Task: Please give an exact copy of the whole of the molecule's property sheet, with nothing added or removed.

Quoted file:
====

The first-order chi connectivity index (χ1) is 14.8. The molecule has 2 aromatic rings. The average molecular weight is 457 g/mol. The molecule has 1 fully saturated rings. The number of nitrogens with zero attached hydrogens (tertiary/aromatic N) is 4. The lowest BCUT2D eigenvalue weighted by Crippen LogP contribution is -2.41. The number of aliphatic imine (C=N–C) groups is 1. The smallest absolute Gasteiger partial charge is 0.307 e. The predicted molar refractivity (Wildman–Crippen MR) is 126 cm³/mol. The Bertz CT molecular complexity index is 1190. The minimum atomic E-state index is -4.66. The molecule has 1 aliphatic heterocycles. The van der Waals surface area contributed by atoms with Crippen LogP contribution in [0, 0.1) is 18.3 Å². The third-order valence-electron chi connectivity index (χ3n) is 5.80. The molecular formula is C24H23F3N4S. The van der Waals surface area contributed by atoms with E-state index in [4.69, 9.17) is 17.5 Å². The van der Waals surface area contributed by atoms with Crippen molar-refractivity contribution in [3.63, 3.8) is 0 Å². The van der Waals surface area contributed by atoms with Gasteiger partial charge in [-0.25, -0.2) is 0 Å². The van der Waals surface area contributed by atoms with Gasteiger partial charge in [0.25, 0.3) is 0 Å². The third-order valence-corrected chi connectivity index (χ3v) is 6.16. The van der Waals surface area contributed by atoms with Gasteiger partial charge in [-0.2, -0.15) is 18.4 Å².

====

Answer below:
The first-order chi connectivity index (χ1) is 14.8. The molecule has 2 aromatic rings. The average molecular weight is 457 g/mol. The molecule has 1 fully saturated rings. The number of nitrogens with zero attached hydrogens (tertiary/aromatic N) is 4. The lowest BCUT2D eigenvalue weighted by Crippen LogP contribution is -2.41. The number of aliphatic imine (C=N–C) groups is 1. The smallest absolute Gasteiger partial charge is 0.307 e. The predicted molar refractivity (Wildman–Crippen MR) is 126 cm³/mol. The Bertz CT molecular complexity index is 1190. The minimum atomic E-state index is -4.66. The molecule has 1 aliphatic heterocycles. The van der Waals surface area contributed by atoms with Crippen LogP contribution in [0, 0.1) is 18.3 Å². The third-order valence-electron chi connectivity index (χ3n) is 5.80. The molecular formula is C24H23F3N4S. The van der Waals surface area contributed by atoms with E-state index in [4.69, 9.17) is 17.5 Å². The van der Waals surface area contributed by atoms with Crippen molar-refractivity contribution in [3.63, 3.8) is 0 Å². The van der Waals surface area contributed by atoms with Gasteiger partial charge in [-0.25, -0.2) is 0 Å². The van der Waals surface area contributed by atoms with Gasteiger partial charge in [0.25, 0.3) is 0 Å². The third-order valence-corrected chi connectivity index (χ3v) is 6.16. The van der Waals surface area contributed by atoms with Gasteiger partial charge in [-0.2, -0.15) is 18.4 Å².